Dennis Prager was Wrong about the Connection Between Thought and Behavior in Judaism

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What are we to make of the recent comments by Dennis Prager that Judaism only calls actions evil, not thoughts?

And what should we think of his comments that someone deriving sexual pleasure from watching animated child porn was not doing something “evil”? (See here and here for relevant clips.)

Christian readers are familiar with the words of Jesus, spoken in the Sermon on the Mount:

“You have heard that it was said, ‘You shall not commit adultery.’ But I tell you that anyone who looks at a woman lustfully has already committed adultery with her in his heart.” (Matthew 5:27–28)

But does this reflect Jewish thought as well? According to Dennis, my esteemed colleague and friend, there is no equivalent in Judaism to this teaching.

Is he right?

Before responding to that question with citations from rabbinic literature, let me address things from a biblical viewpoint, citing verses from the Old Testament, which Christians and Jews share in common.

First, one of the Ten Commandments forbids coveting, which is entirely a sin of the heart (Exodus 20:17).

As to why this is legislated, Dennis rightly explains in his short book on the Ten Commandments that here the Torah “legislates thought,” noting that this is because “it is coveting that so often leads to evil.”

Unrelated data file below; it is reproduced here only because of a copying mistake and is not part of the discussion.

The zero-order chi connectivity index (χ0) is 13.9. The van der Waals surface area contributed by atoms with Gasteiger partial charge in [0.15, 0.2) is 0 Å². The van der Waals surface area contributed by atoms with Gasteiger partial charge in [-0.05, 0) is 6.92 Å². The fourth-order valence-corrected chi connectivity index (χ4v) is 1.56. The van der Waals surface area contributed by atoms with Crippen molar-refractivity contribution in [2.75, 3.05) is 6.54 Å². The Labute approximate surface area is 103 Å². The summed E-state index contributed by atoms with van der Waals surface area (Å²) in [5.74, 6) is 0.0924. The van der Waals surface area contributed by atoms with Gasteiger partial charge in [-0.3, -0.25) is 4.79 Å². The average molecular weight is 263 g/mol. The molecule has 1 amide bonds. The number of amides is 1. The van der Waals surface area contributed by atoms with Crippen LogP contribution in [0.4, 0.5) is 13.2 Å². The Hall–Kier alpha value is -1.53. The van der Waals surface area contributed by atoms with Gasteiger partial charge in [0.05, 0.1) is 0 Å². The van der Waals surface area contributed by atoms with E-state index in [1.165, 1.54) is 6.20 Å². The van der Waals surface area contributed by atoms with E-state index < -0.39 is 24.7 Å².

In his view, though, it is only the strong desire to have the specific thing that belongs to your neighbor (whether house or spouse) that is prohibited, as opposed to envy or lust in general.

In point of fact, the Hebrew Scriptures have more to say about this, which leads to the second verse, Proverbs 4:23, which states, “Above all else, guard your heart, for everything you do flows from it.” (Proverbs 4:23)

These are strong words!

A contemporary Jewish translation renders the verse, “More than all that you guard, guard your mind, for it is the source of life” (New Jewish Version).

Why put so much emphasis on the heart/mind if Judaism only calls actions evil?

Third, in explaining the pervasive evil on the earth before the Flood, the Torah states, “The LORD saw how great the wickedness of the human race had become on the earth, and that every inclination of the thoughts of the human heart was only evil all the time.” (Genesis 6:5)

Note carefully what this Torah text says: the very thoughts of the people’s hearts were evil all the time.

This is a Jewish text!

Other verses could be cited in which human thoughts are branded evil, including the call for the wicked to “forsake their ways and the unrighteous their thoughts” (Isaiah 55:7, my emphasis).

How much more, then, do these scriptural truths apply to every aspect of animated child porn? (It’s distasteful even to write the words “animated child porn.”)

First, there are the evil and perverse thoughts of the people involved in creating the content. Second, there are the evil thoughts of the person being stimulated by it, coupled with the evil act of giving in to the stimulation. Third, in some cases, there are further evil actions that come out of this stimulation. To not brand every aspect of this as “evil” is inexcusable. (I’m not even addressing here what Judaism teaches about masturbation.)